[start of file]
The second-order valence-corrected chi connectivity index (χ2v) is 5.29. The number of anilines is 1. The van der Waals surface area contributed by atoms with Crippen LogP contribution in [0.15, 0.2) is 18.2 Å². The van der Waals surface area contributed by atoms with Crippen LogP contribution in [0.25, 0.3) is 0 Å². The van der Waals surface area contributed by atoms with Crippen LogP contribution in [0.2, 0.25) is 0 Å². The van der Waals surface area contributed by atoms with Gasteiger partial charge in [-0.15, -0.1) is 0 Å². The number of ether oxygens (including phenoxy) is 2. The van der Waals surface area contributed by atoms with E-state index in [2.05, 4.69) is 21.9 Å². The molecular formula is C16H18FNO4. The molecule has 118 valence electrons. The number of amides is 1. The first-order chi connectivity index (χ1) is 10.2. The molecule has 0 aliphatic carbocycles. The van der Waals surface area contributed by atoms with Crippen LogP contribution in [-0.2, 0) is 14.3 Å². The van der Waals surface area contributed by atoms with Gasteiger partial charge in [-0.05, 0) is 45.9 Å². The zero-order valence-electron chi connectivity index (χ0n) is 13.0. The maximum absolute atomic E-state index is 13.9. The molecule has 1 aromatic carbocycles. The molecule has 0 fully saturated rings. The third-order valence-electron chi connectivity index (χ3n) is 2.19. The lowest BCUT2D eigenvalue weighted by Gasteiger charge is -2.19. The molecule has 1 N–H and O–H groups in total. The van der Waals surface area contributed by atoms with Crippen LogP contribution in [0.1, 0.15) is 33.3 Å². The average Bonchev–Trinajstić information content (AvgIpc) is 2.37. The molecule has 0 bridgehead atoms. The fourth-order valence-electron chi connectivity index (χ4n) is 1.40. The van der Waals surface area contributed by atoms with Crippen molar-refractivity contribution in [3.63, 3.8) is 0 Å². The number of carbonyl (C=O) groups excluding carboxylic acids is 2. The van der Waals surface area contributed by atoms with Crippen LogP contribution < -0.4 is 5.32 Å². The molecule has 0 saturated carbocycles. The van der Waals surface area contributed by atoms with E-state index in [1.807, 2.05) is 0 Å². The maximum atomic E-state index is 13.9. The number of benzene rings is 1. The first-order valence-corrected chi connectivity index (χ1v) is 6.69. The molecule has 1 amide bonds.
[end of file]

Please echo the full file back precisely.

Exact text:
The second-order valence-corrected chi connectivity index (χ2v) is 5.29. The number of anilines is 1. The van der Waals surface area contributed by atoms with Crippen LogP contribution in [0.15, 0.2) is 18.2 Å². The van der Waals surface area contributed by atoms with Crippen LogP contribution in [0.25, 0.3) is 0 Å². The van der Waals surface area contributed by atoms with Crippen LogP contribution in [0.2, 0.25) is 0 Å². The van der Waals surface area contributed by atoms with Gasteiger partial charge in [-0.15, -0.1) is 0 Å². The number of ether oxygens (including phenoxy) is 2. The van der Waals surface area contributed by atoms with E-state index in [2.05, 4.69) is 21.9 Å². The molecular formula is C16H18FNO4. The molecule has 118 valence electrons. The number of amides is 1. The first-order chi connectivity index (χ1) is 10.2. The molecule has 0 aliphatic carbocycles. The van der Waals surface area contributed by atoms with Crippen LogP contribution in [-0.2, 0) is 14.3 Å². The van der Waals surface area contributed by atoms with Gasteiger partial charge in [-0.05, 0) is 45.9 Å². The zero-order valence-electron chi connectivity index (χ0n) is 13.0. The maximum absolute atomic E-state index is 13.9. The molecule has 1 aromatic carbocycles. The molecule has 0 fully saturated rings. The third-order valence-electron chi connectivity index (χ3n) is 2.19. The lowest BCUT2D eigenvalue weighted by Gasteiger charge is -2.19. The molecule has 1 N–H and O–H groups in total. The van der Waals surface area contributed by atoms with Crippen LogP contribution in [0.1, 0.15) is 33.3 Å². The average Bonchev–Trinajstić information content (AvgIpc) is 2.37. The molecule has 0 bridgehead atoms. The fourth-order valence-electron chi connectivity index (χ4n) is 1.40. The van der Waals surface area contributed by atoms with Crippen molar-refractivity contribution in [3.63, 3.8) is 0 Å². The number of carbonyl (C=O) groups excluding carboxylic acids is 2. The van der Waals surface area contributed by atoms with Crippen LogP contribution < -0.4 is 5.32 Å². The molecule has 0 saturated carbocycles. The van der Waals surface area contributed by atoms with E-state index in [1.807, 2.05) is 0 Å². The maximum atomic E-state index is 13.9. The number of benzene rings is 1. The first-order valence-corrected chi connectivity index (χ1v) is 6.69. The molecule has 1 amide bonds.